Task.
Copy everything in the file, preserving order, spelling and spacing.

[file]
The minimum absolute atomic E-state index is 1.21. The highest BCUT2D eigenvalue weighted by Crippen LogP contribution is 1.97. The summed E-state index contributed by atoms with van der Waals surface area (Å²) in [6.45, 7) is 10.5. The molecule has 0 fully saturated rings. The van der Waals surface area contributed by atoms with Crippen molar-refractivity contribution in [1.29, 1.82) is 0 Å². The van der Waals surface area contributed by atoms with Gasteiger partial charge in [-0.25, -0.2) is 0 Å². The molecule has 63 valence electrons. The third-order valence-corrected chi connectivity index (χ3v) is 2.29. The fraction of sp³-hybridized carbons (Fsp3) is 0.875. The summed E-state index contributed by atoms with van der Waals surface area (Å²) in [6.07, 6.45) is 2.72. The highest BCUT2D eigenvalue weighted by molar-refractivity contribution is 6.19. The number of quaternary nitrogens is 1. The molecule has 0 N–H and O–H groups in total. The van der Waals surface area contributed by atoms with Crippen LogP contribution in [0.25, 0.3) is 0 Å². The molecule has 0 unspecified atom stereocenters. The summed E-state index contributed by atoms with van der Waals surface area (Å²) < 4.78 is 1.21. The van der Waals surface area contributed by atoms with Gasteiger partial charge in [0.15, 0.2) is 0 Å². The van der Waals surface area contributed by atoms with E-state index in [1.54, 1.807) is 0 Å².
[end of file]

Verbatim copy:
The minimum absolute atomic E-state index is 1.21. The highest BCUT2D eigenvalue weighted by Crippen LogP contribution is 1.97. The summed E-state index contributed by atoms with van der Waals surface area (Å²) in [6.45, 7) is 10.5. The molecule has 0 fully saturated rings. The van der Waals surface area contributed by atoms with Crippen molar-refractivity contribution in [1.29, 1.82) is 0 Å². The van der Waals surface area contributed by atoms with Gasteiger partial charge in [-0.25, -0.2) is 0 Å². The molecule has 63 valence electrons. The third-order valence-corrected chi connectivity index (χ3v) is 2.29. The fraction of sp³-hybridized carbons (Fsp3) is 0.875. The summed E-state index contributed by atoms with van der Waals surface area (Å²) in [6.07, 6.45) is 2.72. The highest BCUT2D eigenvalue weighted by molar-refractivity contribution is 6.19. The number of quaternary nitrogens is 1. The molecule has 0 N–H and O–H groups in total. The van der Waals surface area contributed by atoms with Crippen LogP contribution in [0.25, 0.3) is 0 Å². The molecule has 0 unspecified atom stereocenters. The summed E-state index contributed by atoms with van der Waals surface area (Å²) < 4.78 is 1.21. The van der Waals surface area contributed by atoms with Gasteiger partial charge in [0.15, 0.2) is 0 Å². The van der Waals surface area contributed by atoms with E-state index in [1.54, 1.807) is 0 Å².